• Sat
  • Sep 20, 2014
  • Updated: 12:00am

Cup final fails to settle top dog tag

PUBLISHED : Monday, 06 March, 1995, 12:00am
UPDATED : Monday, 06 March, 1995, 12:00am

AS it turned out, Football Club coach Bryan Hain did not have to rely on sex improving the performance of his side - as we had suggested in last week's column.


His side were never really going to be threatened by Valley in Saturday's Knockout Cup final after it emerged midway through last week that the League champions would be missing four of their best forwards.


With the modern game reliant so much on winning the set-pieces, which in turn means the side which has the better pack are certain to finish on top, Club were always outright favourites to win.


It was a pity that Valley were unable to field their best side. Although Hain and Club captain Grant Jamieson were quick to point out after the game that the 63-19 win by Club was a true reflection of the side's dominance this season, most people might tend to disagree.


Both Hain and Jamieson said: 'Winning five out of the seven times we met Valley this season is a fair indication of our dominance.' While this has a ring of truth, it should also be pointed out that at the start of the season, many of Valley's key players seemed to have lost all motivation to perform - first in the grading tournament, which in hindsight was an absolute waste of time, and then after returning from the Asian Rugby Football Tournament in late October.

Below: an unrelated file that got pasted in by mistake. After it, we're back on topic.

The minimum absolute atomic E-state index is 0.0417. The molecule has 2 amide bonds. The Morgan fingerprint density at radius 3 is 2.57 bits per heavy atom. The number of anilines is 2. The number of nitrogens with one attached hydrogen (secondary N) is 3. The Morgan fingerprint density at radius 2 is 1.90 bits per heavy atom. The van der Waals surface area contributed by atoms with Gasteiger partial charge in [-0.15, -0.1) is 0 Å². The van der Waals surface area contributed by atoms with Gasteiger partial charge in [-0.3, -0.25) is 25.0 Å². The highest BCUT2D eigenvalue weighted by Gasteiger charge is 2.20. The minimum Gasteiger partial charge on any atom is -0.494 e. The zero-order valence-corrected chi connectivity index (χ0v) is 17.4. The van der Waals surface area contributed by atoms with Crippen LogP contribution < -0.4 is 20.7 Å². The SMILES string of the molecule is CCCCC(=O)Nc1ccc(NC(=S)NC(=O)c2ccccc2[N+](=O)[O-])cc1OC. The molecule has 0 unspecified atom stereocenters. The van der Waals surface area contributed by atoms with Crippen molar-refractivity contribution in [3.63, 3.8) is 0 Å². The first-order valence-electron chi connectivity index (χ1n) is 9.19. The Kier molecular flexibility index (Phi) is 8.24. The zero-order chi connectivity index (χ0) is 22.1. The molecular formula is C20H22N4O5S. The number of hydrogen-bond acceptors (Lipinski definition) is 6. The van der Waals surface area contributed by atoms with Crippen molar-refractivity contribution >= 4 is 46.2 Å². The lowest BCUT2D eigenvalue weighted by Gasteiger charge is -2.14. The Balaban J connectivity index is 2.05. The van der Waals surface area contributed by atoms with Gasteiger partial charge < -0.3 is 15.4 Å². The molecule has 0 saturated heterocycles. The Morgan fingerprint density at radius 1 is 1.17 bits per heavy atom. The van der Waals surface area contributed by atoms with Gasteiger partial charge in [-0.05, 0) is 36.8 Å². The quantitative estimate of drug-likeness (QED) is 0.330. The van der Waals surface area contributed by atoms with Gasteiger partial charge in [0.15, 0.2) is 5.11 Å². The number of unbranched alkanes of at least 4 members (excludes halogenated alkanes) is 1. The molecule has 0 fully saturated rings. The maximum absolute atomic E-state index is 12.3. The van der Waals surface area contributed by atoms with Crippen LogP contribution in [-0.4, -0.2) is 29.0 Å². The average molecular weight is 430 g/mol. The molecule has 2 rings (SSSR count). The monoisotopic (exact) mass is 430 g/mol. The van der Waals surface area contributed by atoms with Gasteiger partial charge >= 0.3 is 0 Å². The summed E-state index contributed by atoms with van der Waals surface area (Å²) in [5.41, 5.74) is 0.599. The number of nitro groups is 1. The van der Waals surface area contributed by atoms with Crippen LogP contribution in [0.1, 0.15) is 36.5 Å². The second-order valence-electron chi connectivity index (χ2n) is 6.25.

The carrot for Club, however, was the lure of the League - and the opportunity to defeat a side which this season has taken on the role of villain for their initial objection to the Union's draft system and belated attempts to rectify the lop-sided league.


These latter moves are seen by many as Valley's way of remaining top dog. Many weeks ago, Hain said he wished Club could win the League title this season, and then he would press for a change in the league structure - by fielding two equal strength sides next season.


'Our aim is to win the League this season and then we can get on with the business of making it a more competitive one for all teams next season,' said Hain.


He wanted to split Club right down the middle and field two sides in the First Division. This would mean Football Club would field three teams (with Dragons). Valley would also be asked to follow suit and field two sides, Kowloon two and with Police, it would make up an eight-team league.


But whether Club will go ahead with the splits remains to be seen now. While Hain and Jamieson might think that Club are top dogs this season, Valley - and even this column - beg to differ.


As Valley coach Ian Brownlee pointed out: 'The League and the Knockout Cup are two completely different tournaments. While one is based on a team's performance over a long period of time, the other depends on who is available.' And Valley were missing forwards Stuart Krohn, Neil Alton, Andy Fields, Toby Bland and Simon Litster last Saturday. No team can take a loss of five key forwards and expect to remain competitive.


As a contest, the Cup final, was a mockery and ironically summed up the season's one-sided nature. It was a pity that we did not get the chance to see Valley at full-strength, take on Club - to settle the debate of which side was the best this season.


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